Apparently Australia is brimming with great companies. First it was Bellroy wallets, Feit shoes, and now Tailfeather leather goods. In addition to looking amazing, this travel wallet is a great tool for travelers to maintain cards and devices on the go. I’d be curious to see how it would wear in as Kangaroo leather tends to mould itself tightly around your goods for added security. While it is a beautiful design, my one gripe is the use of lasers to cut edges and etch the logo. Call me old fashioned, but I’d pay more for a completely handmade version with added character to supplement an already wonderful piece.
A throwback to last spring (or maybe even earlier). Regardless, this shirt from ts(s) has survived on my desktop for a long time. Being a fan of selvage denim, this one hits close to home with the almost understated detailing in the contrasting red stripes down the front, around the cuffs, and across the chest pocket. The look is almost worth embroidering contrast stitching down every striped shirt you own, but the beauty of it all lies in the thought behind the material in the first place.
Having been recently underwhelmed by photography, it was a pleasant surprise to come across some images which resonated. Hiroshi Sugimoto‘s work tends to fly into disparate areas, but I admire the patience in observation that comes through in his process. These photos are very calculated, yet passive – or better yet – quiet.
When working on a project, it pays to fully contemplate the durability of the materials. Think of a shoe for example. The more pieces of leather you use, the more opportunities you offer for Murphy’s Law to attack your stitches and seams. Conversely, making something out of one piece of leather ensures not only the stability of your product if you sew properly, but simple and clean lines to boot. Here are my two favorites:
1) Schuh-Bertl’s “Bavarian Oxford”
Not many know about Schuh-Bertl, but they run a very small workshop in Munich on Kohlstrasse where they produce a great variety of handmade shoes, leather goods, and the nicest pairs of lederhosen I’ve ever seen. (Oddly enough, they make a killer fresh-pressed orange juice too). Focusing on their footwear, Herr Bertl specializes in “rahmengenähten” stitching, in which the seam surrounding the bottom of the shoe is hidden on the inside. This method of construction is typical for a great number of their shoes and boots. As for Bavarian Oxford in particular, it is made from one piece of black leather that is painstakingly moulded by hand. Because leather conforms to your foot, this gives each pair a unique ability to truly adapt to its owner. Truly, they are the most comfortable pair of shoes I’ve ever worn.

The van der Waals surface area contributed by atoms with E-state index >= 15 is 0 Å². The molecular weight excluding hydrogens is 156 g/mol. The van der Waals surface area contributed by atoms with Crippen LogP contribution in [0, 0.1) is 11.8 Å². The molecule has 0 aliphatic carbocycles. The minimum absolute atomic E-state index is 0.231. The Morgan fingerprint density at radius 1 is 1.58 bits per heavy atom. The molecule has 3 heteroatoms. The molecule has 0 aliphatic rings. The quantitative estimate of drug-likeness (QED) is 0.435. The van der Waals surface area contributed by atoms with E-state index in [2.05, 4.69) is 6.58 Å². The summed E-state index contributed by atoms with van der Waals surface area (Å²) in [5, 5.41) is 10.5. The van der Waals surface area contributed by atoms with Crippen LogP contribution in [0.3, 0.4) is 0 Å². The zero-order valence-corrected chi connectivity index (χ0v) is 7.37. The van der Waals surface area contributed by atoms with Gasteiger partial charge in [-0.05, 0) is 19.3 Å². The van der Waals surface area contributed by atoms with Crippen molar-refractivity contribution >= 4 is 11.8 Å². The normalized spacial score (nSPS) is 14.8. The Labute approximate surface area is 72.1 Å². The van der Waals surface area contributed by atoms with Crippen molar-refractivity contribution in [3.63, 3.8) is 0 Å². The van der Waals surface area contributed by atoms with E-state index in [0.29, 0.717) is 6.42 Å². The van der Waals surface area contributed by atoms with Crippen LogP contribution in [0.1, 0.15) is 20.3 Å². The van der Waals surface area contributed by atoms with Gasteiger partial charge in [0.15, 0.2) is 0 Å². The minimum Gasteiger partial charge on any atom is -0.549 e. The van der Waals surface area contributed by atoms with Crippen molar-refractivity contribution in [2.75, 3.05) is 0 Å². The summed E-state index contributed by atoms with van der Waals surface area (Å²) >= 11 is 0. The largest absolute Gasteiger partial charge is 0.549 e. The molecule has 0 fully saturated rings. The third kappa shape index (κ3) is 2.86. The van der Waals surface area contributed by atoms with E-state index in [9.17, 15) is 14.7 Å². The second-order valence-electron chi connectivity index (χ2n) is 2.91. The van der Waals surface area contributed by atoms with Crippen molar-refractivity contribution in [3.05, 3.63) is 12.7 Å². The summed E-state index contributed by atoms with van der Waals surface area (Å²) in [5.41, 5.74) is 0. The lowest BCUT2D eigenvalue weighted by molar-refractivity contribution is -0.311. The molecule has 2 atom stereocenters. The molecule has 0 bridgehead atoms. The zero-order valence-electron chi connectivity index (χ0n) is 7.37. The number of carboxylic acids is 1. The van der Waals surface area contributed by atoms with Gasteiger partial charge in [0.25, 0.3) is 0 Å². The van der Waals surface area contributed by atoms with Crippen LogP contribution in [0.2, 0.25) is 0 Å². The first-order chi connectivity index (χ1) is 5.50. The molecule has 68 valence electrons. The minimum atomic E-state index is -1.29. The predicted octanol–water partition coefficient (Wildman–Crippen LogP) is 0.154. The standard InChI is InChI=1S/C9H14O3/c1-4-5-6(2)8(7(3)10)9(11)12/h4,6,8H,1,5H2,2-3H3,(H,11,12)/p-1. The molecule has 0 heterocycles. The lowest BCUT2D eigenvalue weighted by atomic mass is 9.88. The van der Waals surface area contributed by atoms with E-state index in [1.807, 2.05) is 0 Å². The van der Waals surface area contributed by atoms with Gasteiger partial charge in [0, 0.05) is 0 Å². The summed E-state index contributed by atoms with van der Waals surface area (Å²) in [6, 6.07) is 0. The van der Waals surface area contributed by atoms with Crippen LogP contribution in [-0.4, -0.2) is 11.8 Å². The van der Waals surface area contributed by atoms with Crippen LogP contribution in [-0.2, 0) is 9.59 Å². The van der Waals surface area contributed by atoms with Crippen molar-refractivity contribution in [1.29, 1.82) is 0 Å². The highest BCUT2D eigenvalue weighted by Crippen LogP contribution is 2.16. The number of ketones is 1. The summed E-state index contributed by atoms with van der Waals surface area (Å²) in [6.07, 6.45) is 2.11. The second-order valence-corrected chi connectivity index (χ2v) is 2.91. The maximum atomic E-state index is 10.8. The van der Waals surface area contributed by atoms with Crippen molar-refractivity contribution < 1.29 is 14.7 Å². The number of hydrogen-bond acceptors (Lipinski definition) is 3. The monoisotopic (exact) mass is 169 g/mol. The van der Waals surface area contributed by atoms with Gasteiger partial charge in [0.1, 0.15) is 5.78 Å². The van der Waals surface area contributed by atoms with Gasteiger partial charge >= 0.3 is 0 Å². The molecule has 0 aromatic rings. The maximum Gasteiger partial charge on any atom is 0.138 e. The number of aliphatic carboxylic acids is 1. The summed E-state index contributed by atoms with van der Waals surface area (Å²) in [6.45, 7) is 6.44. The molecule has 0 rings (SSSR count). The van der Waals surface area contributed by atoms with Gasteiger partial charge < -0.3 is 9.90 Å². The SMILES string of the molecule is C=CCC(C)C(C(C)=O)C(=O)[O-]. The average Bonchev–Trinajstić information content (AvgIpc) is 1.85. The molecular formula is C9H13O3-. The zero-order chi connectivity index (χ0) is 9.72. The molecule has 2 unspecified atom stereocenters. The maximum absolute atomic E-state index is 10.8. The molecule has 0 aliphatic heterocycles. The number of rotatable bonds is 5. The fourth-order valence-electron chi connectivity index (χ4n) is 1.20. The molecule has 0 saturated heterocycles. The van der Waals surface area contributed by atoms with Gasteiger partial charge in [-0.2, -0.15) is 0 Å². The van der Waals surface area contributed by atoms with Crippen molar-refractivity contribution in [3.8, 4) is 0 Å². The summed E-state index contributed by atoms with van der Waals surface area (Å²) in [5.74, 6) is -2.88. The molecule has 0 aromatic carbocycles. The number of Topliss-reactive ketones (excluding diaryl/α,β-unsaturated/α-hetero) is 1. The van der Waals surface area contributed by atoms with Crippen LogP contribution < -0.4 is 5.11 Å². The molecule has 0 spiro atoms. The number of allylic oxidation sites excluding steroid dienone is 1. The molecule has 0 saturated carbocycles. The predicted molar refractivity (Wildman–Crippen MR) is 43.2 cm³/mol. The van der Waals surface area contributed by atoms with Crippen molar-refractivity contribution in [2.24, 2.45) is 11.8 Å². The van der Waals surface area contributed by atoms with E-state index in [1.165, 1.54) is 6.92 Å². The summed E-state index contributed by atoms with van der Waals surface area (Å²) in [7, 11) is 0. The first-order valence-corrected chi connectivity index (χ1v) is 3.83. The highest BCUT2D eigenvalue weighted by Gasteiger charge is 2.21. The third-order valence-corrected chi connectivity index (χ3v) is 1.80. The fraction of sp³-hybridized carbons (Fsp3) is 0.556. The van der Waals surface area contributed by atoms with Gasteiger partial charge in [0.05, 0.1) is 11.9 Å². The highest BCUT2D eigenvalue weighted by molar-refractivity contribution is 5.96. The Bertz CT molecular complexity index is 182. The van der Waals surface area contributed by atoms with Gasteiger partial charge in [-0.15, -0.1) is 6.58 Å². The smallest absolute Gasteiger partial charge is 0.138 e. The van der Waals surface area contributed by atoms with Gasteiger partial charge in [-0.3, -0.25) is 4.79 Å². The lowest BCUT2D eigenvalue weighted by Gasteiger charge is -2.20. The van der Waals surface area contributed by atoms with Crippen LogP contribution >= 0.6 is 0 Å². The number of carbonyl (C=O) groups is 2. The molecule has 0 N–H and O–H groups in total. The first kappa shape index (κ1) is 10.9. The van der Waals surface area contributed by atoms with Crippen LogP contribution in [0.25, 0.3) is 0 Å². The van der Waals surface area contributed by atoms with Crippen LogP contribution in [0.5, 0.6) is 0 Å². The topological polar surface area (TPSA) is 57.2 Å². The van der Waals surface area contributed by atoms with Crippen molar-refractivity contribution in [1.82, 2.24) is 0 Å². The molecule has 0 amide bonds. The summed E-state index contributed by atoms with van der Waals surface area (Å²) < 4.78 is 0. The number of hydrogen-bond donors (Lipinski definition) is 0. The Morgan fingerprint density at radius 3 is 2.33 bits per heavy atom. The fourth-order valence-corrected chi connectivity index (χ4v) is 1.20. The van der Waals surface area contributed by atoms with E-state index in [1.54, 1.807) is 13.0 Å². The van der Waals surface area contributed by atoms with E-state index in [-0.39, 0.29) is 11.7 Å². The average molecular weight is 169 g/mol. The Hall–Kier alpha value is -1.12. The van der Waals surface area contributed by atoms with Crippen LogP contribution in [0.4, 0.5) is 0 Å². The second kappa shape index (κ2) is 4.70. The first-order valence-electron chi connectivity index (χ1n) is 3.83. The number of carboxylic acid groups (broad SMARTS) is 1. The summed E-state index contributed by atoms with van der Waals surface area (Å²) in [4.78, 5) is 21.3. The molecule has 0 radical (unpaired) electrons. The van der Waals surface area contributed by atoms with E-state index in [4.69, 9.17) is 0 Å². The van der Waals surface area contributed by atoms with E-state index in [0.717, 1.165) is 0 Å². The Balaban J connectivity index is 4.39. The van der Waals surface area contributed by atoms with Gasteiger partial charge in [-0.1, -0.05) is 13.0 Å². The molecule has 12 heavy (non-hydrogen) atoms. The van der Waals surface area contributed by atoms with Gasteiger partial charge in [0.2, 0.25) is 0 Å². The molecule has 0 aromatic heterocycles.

2) Feit’s “Low Nero”
These shoes from FEIT also remain true to the same design principles. They are made holistically from one piece of italian vegetable tanned leather. The few stitches that are visible are not only utilitarian (the moccasin stitching to join the leather around the back of the shoe), but are minimal. In short, these are solid shoes that are built from start to finish by one master shoemaker. Everything is cut and sewn by hand to ensure the durability and wearability that one would expect from a handmade shoe. With Goodyear Welt construction, the soles are easily replaceable if they encounter too much wear – though there is no such thing in my opinion. A final feature of these shoes lies in the choice of materials. With an all natural leather sole, vegetable tanned buffalo leather sole inserts, natural cork cushions, and vachetta leather, these shoes are solidly built without chemicals, exploited labor, nor an egregious environmental footprint.
If you’re going to use a natural resource like leather, you had better know what you’re doing with it. That said, I’ve been trying to put myself in a somewhat awkward position for a while now… and I’m still pretty ambivalent about it all. If I were a cow and I knew my hide were going to this, would I be upset? I’d want to turn into something beautiful, but also into something that would be useful. I think this is somewhere in between:
This film basically wrote the treatise on evocative cinematography. I describe it as a moving Dali painting with better colors and less dementia. Looking holistically, it is a story about the power of stories. I don’t tend to enjoy meta-anything, but this is a screaming exception. Not only does it epitomize the dying art of storytelling, but it reveals a vibrant beauty of the imagination. The score isn’t too shabby either, borrowing from the Bulgarian Symphony Orchestra’s unparalleled recording of Symphony no. 7 in A Minor, op 92.
A repost from Spoon & Tamago. The house is pretty yucky from the exterior, but has some amazing spaces inside. There is a literal flow throughout the space where the boundaries between outside and inside are not only blurred, but fused. All in all, there’s not a bad place in this house to sit and play some guitar.
An unlikely pairing… but definitely a unique one. Both have an aura of fairy tale gone literal (which is to say they are terrifying). The Book of Lost Things reads as a coming of age story as taught through the fantasy of real-life decision making. Conversely, Vildhjarta’s “Måsstaden” is a concept album about a dark, secluded town in… well Sweden I imagine.